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USDA suspends imports of Mexican avocado

The United States temporarily suspended its avocado imports from Mexico, arguing that one of the inspectors received threats through his cell phone.

The avocado is the most traded tropical fruit in the world, and Mexico is the world’s largest exporter.

For its part, the United States is the largest importer of avocado in the world and exceeded 3,000 million dollars of foreign purchases of this product in 2021, with Mexico as its dominant supplier (more than 90% share).

The Department of Agriculture (USDA) forecasts that Mexico will export 1.33 million tons in the 2021/22 cycle, which is equivalent to 8% less than in the previous season, due to lower production.

In particular, exports to the United States are forecast at 1.04 million tons.

Likewise, the USDA projects a high demand in the United States during January/February for the Super Bowl and in April/May for Cinco de Mayo.

USDA

Michoacán, the only state with phytosanitary approvals to export to the United States, normally exports approximately 85% of production.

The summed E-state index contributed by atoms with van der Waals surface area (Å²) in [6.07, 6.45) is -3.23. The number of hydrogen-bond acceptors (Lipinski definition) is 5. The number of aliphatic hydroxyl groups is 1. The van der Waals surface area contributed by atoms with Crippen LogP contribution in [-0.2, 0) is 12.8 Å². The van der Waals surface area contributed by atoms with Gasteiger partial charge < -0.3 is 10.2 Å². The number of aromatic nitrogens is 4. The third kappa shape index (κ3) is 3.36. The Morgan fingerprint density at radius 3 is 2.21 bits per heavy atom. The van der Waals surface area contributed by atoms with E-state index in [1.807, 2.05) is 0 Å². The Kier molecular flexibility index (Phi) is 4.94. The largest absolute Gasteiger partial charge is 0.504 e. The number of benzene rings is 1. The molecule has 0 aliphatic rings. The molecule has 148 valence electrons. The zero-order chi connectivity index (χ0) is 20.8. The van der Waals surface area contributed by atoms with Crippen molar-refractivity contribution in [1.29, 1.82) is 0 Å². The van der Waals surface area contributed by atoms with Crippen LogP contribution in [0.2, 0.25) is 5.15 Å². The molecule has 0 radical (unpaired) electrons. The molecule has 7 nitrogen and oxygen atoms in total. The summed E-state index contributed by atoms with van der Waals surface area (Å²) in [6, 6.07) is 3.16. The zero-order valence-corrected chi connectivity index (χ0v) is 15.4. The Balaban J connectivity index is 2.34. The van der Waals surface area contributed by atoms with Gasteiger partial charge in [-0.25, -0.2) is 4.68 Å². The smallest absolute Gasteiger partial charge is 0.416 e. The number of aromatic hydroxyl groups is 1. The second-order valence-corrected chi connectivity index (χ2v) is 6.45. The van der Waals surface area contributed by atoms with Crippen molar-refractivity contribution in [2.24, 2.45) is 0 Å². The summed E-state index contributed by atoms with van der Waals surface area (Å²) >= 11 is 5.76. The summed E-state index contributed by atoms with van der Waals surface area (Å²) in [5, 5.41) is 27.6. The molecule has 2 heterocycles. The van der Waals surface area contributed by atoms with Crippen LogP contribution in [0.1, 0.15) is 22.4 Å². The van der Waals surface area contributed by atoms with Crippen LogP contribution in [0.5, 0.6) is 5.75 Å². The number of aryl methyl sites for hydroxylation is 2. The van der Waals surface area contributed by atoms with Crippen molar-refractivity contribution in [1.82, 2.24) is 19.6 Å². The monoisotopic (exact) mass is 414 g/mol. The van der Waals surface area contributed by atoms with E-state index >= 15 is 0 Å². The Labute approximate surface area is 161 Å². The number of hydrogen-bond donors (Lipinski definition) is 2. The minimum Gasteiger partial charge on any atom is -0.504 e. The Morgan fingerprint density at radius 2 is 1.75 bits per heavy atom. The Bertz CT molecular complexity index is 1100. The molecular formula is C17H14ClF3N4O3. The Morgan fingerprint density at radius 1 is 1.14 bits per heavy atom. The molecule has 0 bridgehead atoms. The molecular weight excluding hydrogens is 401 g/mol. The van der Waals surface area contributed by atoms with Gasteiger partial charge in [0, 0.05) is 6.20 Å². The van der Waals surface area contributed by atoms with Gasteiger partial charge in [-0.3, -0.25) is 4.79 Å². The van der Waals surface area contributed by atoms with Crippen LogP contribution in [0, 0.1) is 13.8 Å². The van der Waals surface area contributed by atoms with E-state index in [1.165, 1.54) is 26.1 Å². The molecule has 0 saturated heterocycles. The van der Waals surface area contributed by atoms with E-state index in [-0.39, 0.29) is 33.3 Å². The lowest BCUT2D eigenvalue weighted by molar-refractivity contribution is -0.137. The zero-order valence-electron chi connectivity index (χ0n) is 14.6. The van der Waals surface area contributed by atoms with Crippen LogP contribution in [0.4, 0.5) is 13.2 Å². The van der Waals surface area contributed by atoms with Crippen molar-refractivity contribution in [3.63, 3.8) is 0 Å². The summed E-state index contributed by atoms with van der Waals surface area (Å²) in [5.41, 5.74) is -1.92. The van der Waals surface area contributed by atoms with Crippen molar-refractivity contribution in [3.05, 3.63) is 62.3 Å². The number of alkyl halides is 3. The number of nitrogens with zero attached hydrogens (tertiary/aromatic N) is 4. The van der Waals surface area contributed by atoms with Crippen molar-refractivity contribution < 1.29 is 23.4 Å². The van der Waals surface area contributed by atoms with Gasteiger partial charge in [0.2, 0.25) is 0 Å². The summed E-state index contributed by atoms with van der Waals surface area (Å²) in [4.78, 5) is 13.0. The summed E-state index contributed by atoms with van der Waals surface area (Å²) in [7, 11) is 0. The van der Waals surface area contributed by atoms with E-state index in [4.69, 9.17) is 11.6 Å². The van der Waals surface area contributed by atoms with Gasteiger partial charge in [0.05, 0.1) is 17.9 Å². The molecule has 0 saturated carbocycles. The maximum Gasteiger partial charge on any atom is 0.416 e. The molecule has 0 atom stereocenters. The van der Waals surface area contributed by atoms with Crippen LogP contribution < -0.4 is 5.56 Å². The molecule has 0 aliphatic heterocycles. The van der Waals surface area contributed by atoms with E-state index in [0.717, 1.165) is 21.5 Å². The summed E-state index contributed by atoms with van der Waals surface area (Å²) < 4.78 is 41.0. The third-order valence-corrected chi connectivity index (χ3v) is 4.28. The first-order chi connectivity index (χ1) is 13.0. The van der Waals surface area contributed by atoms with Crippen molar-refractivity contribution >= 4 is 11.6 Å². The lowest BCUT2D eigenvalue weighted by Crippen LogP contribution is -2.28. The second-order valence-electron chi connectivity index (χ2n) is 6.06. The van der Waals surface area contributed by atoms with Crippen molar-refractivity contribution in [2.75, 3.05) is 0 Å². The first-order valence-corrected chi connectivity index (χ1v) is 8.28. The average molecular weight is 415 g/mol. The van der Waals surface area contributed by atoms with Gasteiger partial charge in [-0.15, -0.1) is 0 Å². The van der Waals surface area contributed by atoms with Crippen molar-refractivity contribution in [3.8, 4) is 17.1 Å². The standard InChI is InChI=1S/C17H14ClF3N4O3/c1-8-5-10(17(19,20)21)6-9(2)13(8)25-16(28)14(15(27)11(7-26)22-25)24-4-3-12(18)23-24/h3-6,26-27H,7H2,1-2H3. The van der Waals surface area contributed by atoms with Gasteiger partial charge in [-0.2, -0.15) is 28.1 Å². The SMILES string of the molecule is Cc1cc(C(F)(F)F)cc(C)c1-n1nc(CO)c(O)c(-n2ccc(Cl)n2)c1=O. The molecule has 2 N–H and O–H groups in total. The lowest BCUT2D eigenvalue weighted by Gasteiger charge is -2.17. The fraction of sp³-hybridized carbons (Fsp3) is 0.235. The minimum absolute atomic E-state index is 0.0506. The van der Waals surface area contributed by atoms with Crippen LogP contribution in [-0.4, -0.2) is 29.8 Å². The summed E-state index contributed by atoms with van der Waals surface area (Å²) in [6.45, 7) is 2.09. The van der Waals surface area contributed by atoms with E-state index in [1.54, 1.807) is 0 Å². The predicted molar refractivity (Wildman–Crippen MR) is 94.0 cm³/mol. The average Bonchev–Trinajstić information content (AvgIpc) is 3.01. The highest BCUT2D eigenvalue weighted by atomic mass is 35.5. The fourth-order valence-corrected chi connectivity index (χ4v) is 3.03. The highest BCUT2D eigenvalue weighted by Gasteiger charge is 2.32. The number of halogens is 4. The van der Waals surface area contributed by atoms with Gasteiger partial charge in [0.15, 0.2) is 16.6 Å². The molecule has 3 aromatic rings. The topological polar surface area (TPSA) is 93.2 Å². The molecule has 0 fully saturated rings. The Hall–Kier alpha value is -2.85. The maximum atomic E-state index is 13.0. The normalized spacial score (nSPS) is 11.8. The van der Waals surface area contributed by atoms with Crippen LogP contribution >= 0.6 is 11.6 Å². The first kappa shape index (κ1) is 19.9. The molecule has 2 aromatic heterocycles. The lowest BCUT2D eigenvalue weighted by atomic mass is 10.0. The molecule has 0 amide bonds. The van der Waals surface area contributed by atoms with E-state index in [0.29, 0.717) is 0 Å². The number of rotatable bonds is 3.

Profit margins for export to the United States are typically 50% higher than supplies sold to the domestic market.

Michoacán also exported 22% higher volumes in the 2020/21 marketing year than the previous year to markets outside the United States, due to increased production.

Canada, Japan and Spain were the main destinations.

The international demand for avocados from Mexico continues to increase and producers without access to the US market continue to seek international markets with higher profitability than the domestic market. Jalisco exported 26% more volume than the previous business year in 2020/21, mainly to Japan, Canada, France and Spain.

Among other derived products, frozen avocado puree is a common exportable by-product, with a shelf life of eight to 10 months.

The suspension of US imports of Mexican avocados applies from this Saturday, one day before the Super Bowl.

Fresh Mexican Hass avocados from Michoacán enter the United States duty free.

According to the USDA, growers pay APEAM five cents per pound of exported avocados to cover USDA inspection fees.

Fresh avocado imports from the United States are not subject to any tariffs. They are subject to phytosanitary and sanitary inspections by the Ministry of Agriculture and Rural Development (SADER).

 

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